7 Steps to Take When Going Back to School at 40
You’ve always wanted to earn your degree or go back for your Master’s, but at this stage in your life, you may have no idea where to start. Going back to school later in life comes with its own hurdles. You’ll have to juggle your own finances along with your family life and any full- or part-time work, and you’ll need to study and complete assignments for each course.
Just the thought of starting college in your 40s or 50s can seem scary, and perhaps even pointless. The number of enrolled students age 25 and older is expected to rise through 2024, according to the National Center for Education Statistics. With technology giving them easier access to college, adult learners are overcoming their anxieties about school and embracing the possibility of using school to extend or shift careers. For people with clear goals and the inner strength it takes to follow through, however, pursuing your dreams and earning your diploma after 40 is not impossible. All it takes is a little preparation to lay the foundation for your success.
Here are the first 7 major decisions you need to make when heading back to college, or going to college for the first time, at 40.
1. Decide which degree to pursue
Older students often come with more professional experience, even if they have less formal training. Whether you want a new degree to help you advance in your current career or to change career paths completely, it’s important to know what kind of degree and degree focus will help you achieve your specific goals. Do your research about each degree program that interests you so you can be sure that the one you choose will contribute to the future you want for yourself and your family.
Online colleges, like Ashford, offer many of the same degrees as traditional schools, but without the hassle. Each 6-week course is taken one at a time, helping to ensure you have the time and energy to balance your busy life alongside your studies.
2. Choose between an online or traditional program
The type of school and program you choose to attend can make a significant impact on your relationships, employment, and educational responsibilities. Many older students are turning to online colleges and universities because they offer more flexible schedules to accommodate full-time employment, plus digital courses and materials that support remote attendance. The ability to attend classes when, how, and where it fits your schedule has been a paradigm-shifting innovation in higher education. For midlifers with jobs, kids, or other obligations, it can even be the difference between being able to go back to school or not.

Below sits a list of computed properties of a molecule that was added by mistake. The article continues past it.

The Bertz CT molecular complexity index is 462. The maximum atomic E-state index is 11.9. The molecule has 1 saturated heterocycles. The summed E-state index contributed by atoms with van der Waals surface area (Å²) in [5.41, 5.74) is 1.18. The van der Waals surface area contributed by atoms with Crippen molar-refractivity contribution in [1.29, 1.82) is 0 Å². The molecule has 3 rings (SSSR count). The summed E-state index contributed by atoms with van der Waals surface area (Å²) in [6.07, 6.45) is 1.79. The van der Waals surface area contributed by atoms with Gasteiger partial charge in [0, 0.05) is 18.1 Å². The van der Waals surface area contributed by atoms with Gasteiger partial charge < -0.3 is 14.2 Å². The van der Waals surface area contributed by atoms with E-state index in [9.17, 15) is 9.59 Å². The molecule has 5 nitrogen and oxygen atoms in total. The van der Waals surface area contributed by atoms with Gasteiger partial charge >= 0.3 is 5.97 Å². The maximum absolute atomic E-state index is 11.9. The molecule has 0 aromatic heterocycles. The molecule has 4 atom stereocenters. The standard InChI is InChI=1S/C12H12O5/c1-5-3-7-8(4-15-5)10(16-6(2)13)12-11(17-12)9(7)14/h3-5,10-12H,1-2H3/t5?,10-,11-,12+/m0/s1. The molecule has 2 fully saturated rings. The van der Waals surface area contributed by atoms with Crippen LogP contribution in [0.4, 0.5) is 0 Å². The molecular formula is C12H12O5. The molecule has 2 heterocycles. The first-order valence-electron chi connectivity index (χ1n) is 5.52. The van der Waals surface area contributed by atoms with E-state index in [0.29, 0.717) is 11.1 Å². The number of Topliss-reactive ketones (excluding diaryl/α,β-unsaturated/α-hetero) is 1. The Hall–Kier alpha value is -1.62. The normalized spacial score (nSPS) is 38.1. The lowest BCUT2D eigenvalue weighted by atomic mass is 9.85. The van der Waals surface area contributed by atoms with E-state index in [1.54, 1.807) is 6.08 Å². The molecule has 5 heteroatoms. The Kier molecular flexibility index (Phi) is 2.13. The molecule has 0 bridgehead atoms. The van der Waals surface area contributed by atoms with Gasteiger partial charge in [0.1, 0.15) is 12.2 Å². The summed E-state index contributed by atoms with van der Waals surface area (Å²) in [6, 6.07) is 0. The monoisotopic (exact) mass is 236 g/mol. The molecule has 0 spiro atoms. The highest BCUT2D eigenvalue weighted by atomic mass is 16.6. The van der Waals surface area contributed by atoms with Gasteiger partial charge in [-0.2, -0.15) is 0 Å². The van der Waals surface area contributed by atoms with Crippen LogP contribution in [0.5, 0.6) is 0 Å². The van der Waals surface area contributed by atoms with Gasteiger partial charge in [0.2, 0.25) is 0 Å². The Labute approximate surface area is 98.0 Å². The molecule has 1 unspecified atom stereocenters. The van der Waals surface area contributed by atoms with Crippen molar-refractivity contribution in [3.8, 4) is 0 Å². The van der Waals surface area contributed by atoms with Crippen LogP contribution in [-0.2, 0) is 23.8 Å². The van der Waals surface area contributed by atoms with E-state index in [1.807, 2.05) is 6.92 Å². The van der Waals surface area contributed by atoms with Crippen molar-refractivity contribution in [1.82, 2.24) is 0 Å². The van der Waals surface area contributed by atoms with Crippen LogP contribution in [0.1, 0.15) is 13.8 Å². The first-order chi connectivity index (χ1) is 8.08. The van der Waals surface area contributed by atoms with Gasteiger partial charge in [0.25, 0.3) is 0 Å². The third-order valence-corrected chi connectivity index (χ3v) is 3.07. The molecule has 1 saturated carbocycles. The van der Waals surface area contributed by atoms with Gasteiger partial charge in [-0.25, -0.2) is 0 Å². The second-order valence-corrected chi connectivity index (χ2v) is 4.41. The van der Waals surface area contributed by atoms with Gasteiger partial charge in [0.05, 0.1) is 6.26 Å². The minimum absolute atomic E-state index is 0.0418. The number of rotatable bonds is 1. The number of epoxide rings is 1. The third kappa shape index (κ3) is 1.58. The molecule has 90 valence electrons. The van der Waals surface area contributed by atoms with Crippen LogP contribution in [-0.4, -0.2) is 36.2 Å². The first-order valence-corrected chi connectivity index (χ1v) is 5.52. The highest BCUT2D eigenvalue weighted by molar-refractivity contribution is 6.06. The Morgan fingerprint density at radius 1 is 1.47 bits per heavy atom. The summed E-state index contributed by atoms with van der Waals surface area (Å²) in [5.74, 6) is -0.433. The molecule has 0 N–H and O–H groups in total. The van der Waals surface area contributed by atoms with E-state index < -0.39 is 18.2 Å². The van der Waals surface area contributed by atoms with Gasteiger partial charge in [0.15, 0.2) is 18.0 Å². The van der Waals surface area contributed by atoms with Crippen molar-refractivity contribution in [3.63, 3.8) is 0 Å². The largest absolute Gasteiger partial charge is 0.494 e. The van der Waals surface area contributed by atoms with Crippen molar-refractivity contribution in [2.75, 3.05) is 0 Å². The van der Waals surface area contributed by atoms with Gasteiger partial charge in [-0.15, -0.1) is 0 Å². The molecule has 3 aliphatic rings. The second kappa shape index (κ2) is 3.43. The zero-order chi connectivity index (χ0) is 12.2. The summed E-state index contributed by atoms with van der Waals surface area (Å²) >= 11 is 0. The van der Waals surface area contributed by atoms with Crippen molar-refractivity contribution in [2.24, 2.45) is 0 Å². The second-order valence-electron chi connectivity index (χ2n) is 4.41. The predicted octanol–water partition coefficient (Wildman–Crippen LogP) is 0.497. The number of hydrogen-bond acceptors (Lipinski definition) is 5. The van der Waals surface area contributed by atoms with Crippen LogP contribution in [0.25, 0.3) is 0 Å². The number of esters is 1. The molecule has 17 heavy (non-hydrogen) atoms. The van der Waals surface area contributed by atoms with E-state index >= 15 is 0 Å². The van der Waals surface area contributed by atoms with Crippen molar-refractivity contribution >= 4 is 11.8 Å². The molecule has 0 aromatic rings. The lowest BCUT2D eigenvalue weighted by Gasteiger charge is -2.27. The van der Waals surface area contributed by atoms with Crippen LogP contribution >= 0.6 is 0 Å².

3. Set aside ample time to adjust
It may take time to get used to studying and absorbing new material in college. When you start each new course, allocate more time than you think is necessary to focus on your studies so you’ll have time to adjust your schedule outside of school as needed. If you make time for school from the outset, you’ll be less likely to drop the ball in other areas when things start to ramp up.
4. Remember why you started
Always keep in mind the reason you went back to school in the first place – whether it’s the chance to earn a promotion, make a career change, gain a sense of personal pride and accomplishment, achieve personal growth and job satisfaction, or contribute to society in a more meaningful way. Putting your goals first can keep you motivated and help you focus on what matters most when the work really piles on.
5. Consider financial aid
Beyond tuition, figure out how books and other academic costs might impact your household budget. Investigate financial resources, and make a financial plan that incorporates your school expenses. Research grants and scholarships ahead of time to ensure you meet their submission deadlines.
6. Set realistic goals
You’ll be juggling multiple responsibilities while you’re in school. It’s crucial that your goals are both realistic and responsible so that you can earn your degree without burning out in other areas of your life. Be clear on the changes and sacrifices you’re willing to make and the non-negotiables that need to remain a priority. Set daily, weekly, or monthly goals for your biggest priorities, including school, and check them regularly to see if you’re on track.
7. Believe in yourself
Going back to college can be overwhelming – to say the least. That’s why the most important step you can take before returning to school is to develop and learn to maintain an “I can do this!” attitude. Reinforce your confidence with support from friends, family, and peers, and you’ll be well on your way to earning your degree and reaching your dreams of higher education.
Preparing for going back to college after 40 is just the beginning of a beneficial journey. If you hold steady to the reasons why you wanted to go back in the first place, prove your perseverance, and put in the hard work, then you’ll be well on your way to earning that life-changing degree. If you’re considering online learning, read up on the Ashford experience and see if it’s the right fit for you.
Written by Ashford University staff